Overview of Transaction Management

Standard COBOL contains a weakness in its handling of file operations in that it does not provide a method of defining transactions. This section describes the special features of ACUCOBOL-GT that allow the security of transaction management.

The benefits of a transaction management system are best illustrated by an example. A COBOL application that handles order entry might perform these steps to accept an order:

  1. Write an invoice record.
  2. Update a customer record.
  3. Write a payroll record for sales commissions.
  4. Update an inventory record.

This series of four file operations is a logical unit. If the program were interrupted, and completed only some of the four file operations, then the files would be in an inconsistent state. For example, if the program died after it updated the customer record, but before it updated the inventory record, then a subsequent run might access non-existent inventory.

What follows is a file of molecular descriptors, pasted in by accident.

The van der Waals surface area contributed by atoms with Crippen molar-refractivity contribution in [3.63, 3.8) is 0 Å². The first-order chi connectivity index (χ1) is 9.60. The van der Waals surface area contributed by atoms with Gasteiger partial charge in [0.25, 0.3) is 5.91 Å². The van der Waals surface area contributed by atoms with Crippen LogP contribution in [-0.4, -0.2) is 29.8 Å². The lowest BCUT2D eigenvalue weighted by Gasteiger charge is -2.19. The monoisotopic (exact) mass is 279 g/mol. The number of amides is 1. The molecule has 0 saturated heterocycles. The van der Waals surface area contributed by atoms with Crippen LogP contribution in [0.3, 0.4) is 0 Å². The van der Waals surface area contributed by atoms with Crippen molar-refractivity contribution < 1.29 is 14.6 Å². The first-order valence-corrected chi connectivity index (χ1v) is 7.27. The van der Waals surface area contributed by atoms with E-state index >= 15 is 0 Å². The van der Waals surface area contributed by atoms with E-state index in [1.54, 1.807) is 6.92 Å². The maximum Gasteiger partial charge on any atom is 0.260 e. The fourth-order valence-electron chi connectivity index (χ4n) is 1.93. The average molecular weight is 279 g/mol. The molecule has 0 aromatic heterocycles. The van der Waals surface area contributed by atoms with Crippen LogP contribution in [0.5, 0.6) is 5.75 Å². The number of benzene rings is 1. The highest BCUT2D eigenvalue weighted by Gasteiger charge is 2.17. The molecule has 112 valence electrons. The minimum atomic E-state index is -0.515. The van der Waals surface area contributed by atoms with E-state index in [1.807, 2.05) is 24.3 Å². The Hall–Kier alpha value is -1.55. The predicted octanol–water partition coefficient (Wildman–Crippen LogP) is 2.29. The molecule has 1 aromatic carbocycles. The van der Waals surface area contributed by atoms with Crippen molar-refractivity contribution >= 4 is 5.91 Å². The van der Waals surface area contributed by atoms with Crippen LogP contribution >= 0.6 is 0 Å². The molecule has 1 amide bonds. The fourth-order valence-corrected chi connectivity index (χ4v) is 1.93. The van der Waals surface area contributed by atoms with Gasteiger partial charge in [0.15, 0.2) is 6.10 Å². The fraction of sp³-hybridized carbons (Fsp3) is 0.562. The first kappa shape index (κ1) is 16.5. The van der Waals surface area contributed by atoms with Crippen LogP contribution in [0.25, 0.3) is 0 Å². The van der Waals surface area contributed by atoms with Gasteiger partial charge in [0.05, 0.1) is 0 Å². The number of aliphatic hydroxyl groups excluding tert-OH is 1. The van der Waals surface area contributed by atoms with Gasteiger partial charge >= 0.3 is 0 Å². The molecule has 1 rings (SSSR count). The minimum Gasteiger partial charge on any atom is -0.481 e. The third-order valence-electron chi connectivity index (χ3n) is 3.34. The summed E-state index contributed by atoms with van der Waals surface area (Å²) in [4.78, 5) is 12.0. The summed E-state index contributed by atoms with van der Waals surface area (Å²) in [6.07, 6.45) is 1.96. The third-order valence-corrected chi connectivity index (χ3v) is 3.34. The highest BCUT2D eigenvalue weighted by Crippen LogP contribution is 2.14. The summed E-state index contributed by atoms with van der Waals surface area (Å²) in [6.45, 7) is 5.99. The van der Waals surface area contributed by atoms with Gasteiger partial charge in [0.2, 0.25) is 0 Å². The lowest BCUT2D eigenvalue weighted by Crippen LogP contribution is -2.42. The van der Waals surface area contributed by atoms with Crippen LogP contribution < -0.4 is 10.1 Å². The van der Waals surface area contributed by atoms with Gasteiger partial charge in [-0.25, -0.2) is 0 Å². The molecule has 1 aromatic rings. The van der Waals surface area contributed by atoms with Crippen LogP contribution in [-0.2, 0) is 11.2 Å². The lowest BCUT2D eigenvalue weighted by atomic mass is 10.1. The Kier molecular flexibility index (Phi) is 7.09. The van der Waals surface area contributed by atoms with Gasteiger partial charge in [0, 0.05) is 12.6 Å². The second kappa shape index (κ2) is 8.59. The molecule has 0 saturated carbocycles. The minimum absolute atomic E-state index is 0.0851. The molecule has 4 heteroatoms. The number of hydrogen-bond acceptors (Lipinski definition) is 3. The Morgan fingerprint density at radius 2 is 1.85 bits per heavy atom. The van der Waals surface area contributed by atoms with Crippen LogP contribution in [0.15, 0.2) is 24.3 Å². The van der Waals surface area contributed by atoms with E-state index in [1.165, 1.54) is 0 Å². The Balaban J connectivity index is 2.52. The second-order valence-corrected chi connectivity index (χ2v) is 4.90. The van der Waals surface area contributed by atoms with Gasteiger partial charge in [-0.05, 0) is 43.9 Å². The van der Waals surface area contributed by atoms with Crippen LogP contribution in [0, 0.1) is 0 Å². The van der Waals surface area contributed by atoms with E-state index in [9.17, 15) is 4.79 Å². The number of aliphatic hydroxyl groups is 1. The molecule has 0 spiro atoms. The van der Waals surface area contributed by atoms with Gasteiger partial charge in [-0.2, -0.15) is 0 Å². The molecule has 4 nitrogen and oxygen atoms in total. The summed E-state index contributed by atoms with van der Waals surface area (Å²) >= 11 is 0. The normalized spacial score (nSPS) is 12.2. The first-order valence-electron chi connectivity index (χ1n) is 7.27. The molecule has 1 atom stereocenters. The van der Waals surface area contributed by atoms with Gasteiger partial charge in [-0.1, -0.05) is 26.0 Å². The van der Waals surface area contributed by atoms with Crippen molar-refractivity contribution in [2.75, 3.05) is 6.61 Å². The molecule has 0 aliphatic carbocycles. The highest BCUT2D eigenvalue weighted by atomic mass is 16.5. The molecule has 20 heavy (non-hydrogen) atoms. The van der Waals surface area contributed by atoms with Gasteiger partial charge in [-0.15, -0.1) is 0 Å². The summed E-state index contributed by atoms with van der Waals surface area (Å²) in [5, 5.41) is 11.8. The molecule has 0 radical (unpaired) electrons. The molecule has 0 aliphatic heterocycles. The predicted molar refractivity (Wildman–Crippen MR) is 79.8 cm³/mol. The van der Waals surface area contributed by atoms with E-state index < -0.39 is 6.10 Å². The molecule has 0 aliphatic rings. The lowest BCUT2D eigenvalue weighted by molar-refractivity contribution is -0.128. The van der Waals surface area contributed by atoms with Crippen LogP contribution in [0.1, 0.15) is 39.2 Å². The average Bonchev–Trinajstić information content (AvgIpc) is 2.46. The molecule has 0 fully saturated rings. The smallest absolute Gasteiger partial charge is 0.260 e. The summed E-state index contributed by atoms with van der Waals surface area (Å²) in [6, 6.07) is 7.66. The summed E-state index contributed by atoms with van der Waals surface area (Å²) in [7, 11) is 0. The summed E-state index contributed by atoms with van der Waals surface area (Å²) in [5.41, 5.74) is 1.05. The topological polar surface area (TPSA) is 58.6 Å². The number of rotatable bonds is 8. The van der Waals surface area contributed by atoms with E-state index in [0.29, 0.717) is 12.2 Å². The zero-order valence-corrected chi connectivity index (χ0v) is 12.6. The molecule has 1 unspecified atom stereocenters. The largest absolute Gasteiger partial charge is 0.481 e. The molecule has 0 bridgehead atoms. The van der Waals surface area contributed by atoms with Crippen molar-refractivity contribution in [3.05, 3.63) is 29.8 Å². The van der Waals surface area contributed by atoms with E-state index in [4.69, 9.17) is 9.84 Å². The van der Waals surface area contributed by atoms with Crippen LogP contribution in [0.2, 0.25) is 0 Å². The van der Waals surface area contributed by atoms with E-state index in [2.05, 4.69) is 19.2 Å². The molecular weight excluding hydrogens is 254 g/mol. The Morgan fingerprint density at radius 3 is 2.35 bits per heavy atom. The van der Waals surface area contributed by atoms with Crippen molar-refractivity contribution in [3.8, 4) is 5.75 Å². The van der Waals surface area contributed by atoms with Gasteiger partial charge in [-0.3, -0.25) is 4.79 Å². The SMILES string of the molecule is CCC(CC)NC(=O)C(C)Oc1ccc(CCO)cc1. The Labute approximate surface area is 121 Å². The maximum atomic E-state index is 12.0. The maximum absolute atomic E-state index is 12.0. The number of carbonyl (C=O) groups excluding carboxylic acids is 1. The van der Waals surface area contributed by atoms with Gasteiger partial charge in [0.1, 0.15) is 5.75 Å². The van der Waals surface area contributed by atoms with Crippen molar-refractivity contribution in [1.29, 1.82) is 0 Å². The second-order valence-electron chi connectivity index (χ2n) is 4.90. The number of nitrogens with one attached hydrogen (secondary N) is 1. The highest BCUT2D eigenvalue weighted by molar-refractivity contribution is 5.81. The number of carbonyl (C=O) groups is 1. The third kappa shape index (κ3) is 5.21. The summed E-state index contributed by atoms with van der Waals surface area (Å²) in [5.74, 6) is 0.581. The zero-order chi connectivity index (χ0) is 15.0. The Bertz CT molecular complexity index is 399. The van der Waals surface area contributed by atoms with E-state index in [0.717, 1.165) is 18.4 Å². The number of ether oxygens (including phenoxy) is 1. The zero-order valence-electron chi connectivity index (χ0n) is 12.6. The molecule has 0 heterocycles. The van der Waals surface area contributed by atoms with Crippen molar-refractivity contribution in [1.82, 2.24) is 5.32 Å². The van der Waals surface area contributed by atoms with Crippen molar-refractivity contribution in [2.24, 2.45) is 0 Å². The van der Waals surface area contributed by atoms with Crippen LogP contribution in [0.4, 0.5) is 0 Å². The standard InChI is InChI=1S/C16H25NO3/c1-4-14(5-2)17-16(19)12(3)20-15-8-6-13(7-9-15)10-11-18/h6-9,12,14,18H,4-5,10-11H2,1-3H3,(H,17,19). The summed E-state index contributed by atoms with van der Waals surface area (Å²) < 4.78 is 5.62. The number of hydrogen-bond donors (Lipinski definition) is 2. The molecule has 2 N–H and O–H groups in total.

The solution to this problem is to provide a method where the programmer can define a set of operations that should either all occur or all not occur. Then, if the program encounters an error or dies, the files are left in a consistent state.

Sites using transaction management should ensure that all users are referring to the same files by the same names. For example, all users should map the same network directory to the same drive letter.